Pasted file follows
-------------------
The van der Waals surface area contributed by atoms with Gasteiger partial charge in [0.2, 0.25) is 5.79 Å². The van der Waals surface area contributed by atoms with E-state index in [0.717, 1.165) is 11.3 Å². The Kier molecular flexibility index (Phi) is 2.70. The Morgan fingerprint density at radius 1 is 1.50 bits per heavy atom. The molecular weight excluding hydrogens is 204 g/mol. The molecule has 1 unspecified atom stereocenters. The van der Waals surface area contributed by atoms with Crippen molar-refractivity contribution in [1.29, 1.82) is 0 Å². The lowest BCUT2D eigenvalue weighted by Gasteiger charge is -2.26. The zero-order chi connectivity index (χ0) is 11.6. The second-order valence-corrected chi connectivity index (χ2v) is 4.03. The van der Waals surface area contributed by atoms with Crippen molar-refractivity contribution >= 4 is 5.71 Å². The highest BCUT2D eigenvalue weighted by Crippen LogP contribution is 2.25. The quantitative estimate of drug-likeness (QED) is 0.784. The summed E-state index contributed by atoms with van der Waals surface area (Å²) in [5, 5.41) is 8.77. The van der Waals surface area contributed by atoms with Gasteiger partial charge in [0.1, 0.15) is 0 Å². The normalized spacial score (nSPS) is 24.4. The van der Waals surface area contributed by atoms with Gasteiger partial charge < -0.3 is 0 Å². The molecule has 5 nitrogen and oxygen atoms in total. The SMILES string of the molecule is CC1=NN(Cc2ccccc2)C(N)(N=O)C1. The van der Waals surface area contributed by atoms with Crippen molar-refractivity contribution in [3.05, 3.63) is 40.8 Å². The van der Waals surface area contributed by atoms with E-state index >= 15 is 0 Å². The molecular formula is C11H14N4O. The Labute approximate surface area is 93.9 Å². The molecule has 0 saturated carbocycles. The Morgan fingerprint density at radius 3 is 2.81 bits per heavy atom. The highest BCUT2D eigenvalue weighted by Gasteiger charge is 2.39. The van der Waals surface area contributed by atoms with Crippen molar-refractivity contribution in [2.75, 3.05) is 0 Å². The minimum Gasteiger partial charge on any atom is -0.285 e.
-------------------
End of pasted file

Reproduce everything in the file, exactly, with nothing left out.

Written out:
The van der Waals surface area contributed by atoms with Gasteiger partial charge in [0.2, 0.25) is 5.79 Å². The van der Waals surface area contributed by atoms with E-state index in [0.717, 1.165) is 11.3 Å². The Kier molecular flexibility index (Phi) is 2.70. The Morgan fingerprint density at radius 1 is 1.50 bits per heavy atom. The molecular weight excluding hydrogens is 204 g/mol. The molecule has 1 unspecified atom stereocenters. The van der Waals surface area contributed by atoms with Crippen molar-refractivity contribution in [1.29, 1.82) is 0 Å². The lowest BCUT2D eigenvalue weighted by Gasteiger charge is -2.26. The zero-order chi connectivity index (χ0) is 11.6. The second-order valence-corrected chi connectivity index (χ2v) is 4.03. The van der Waals surface area contributed by atoms with Crippen molar-refractivity contribution >= 4 is 5.71 Å². The highest BCUT2D eigenvalue weighted by Crippen LogP contribution is 2.25. The quantitative estimate of drug-likeness (QED) is 0.784. The summed E-state index contributed by atoms with van der Waals surface area (Å²) in [5, 5.41) is 8.77. The van der Waals surface area contributed by atoms with Gasteiger partial charge in [0.1, 0.15) is 0 Å². The normalized spacial score (nSPS) is 24.4. The van der Waals surface area contributed by atoms with Gasteiger partial charge < -0.3 is 0 Å². The molecule has 5 nitrogen and oxygen atoms in total. The SMILES string of the molecule is CC1=NN(Cc2ccccc2)C(N)(N=O)C1. The van der Waals surface area contributed by atoms with Crippen molar-refractivity contribution in [3.05, 3.63) is 40.8 Å². The van der Waals surface area contributed by atoms with E-state index >= 15 is 0 Å². The molecular formula is C11H14N4O. The Labute approximate surface area is 93.9 Å². The molecule has 0 saturated carbocycles. The Morgan fingerprint density at radius 3 is 2.81 bits per heavy atom. The highest BCUT2D eigenvalue weighted by Gasteiger charge is 2.39. The van der Waals surface area contributed by atoms with Crippen molar-refractivity contribution in [2.75, 3.05) is 0 Å². The minimum Gasteiger partial charge on any atom is -0.285 e.